In this work the effect of the inhomogeneous material properties are investigated in regenerative turning processes by introducing white noise in the cutting coefficient. The model is a one degree of freedom linear delayed oscillator with stochastic parameters. A full discretization method is used to calculate the time evolution of the second moment to determine the moment stability of the turning process. The resultant stability chart is compared with the deterministic turning model.

Commentary by Dr. Valentin Fuster
2017;():V008T12A055. doi:10.1115/DETC2017-68188.

Drill string and downhole tool failure usually results from failing to control one or more of the vibration mechanisms. The solution starts with the ability to measure different modes and hence identify the different vibration mechanisms. An in house experimental setup was developed to imitate the downhole axial, lateral and torsional vibration modes and mechanisms. Single and coupled vibration modes and mechanisms were created. This paper mainly focused the design and fabrication of the experimental setup. Capability of the setup for creating different vibration modes were examined. Experiments were performed to investigate the effects of rotational speeds and lateral vibration mode on the fatigue life of drill strings. Fatigue life is measured from the number of cycles associated with the amplitude of the stress cycles created due to lateral vibration Results showed that drill string size and lateral vibration stress cycles have significant effects on the fatigue life of the drill string. Investigations also showed that operating on a rotation speed higher than 90% of the drill string critical speed leads to yielding of the drill string. Such setup is essential for oil/gas industries as it can be utilized to investigate and provide solutions for very common problems such as drill string fatigue failure.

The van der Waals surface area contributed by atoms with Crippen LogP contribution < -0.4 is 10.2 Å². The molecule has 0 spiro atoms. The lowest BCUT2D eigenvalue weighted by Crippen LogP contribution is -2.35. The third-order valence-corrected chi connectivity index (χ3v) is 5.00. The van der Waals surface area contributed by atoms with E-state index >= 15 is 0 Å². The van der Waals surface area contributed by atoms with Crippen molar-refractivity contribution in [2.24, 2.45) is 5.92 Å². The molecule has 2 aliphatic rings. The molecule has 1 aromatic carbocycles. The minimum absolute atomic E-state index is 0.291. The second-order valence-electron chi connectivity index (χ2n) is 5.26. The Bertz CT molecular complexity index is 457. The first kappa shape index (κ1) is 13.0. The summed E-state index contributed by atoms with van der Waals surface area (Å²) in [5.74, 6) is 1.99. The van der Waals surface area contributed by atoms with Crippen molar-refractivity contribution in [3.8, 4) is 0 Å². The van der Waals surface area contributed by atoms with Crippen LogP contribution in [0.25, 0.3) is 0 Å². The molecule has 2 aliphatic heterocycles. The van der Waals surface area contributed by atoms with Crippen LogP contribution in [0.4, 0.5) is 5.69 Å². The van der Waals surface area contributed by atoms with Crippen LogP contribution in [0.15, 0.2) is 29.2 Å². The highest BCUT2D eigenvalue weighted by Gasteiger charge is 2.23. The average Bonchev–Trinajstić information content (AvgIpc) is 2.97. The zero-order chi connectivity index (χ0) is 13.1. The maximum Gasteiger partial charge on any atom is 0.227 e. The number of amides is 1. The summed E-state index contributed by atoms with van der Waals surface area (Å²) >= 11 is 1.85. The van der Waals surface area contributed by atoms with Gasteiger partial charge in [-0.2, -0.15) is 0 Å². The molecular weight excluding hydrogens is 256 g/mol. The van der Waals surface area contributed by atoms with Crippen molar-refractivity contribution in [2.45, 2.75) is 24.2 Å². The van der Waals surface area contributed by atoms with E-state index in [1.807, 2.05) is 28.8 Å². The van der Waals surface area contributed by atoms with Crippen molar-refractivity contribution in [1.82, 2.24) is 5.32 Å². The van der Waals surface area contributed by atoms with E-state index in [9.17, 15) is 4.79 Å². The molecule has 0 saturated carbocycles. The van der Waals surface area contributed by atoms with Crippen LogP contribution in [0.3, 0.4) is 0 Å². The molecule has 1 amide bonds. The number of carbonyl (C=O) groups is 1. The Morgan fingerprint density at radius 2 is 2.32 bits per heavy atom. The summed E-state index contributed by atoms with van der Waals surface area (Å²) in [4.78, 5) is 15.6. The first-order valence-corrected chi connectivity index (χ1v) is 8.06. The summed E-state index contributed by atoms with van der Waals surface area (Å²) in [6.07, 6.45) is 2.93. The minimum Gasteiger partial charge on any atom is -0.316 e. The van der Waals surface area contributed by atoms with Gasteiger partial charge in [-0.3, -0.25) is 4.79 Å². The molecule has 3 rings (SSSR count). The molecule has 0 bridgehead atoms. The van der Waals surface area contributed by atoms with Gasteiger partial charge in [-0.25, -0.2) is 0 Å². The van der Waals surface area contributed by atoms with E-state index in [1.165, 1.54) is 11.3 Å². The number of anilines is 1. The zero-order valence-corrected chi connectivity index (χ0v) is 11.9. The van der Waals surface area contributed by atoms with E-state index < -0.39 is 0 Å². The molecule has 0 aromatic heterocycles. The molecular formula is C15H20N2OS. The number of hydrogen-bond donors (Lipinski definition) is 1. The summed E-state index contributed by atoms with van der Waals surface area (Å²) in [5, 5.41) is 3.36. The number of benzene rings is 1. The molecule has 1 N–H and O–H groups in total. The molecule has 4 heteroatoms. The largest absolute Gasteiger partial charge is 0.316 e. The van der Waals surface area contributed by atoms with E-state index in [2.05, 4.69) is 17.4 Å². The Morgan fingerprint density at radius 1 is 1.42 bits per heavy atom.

Commentary by Dr. Valentin Fuster

29th Conference on Mechanical Vibration and Noise: Vibration Control, Energy Harvesting, and Smart Structures (VIB/MSNDC 10-2)

2017;():V008T12A056. doi:10.1115/DETC2017-67168.

In the study of nonlinear bi-stable piezoelectric cantilever energy harvesting system, the accuracy of magnetic force’s calculation on which the potential function and dynamics of the system depend is essential to predict the output response and energy harvesting effect. In this paper, we built a shape function to calculate the trace of the end of the beam with the integral of the entire cantilever beam’s slope, and the magnetic force is consequently derived from the achieved magnets’ real-time position and posture using the magnetizing currents method. With the comprehensive consideration of axial magnetic force and lateral magnetic force, the change of both resultant magnetic force’s value and direction are achieved. The simulation results demonstrate that when the displacement of the magnet at the end of the beam is large enough, the axial and lateral magnetic forces change turn from repulsion to attraction, which leads to a large veer of the direction of resultant magnetic force across two quadrants. And the relationship between magnetic force and interval between two magnets is also achieved. The calculation results of this work are nicely consistent with experimental data. So, the accuracy of this calculation method has been proved to be much higher than the existing calculation method.

Commentary by Dr. Valentin Fuster
2017;():V008T12A057. doi:10.1115/DETC2017-67442.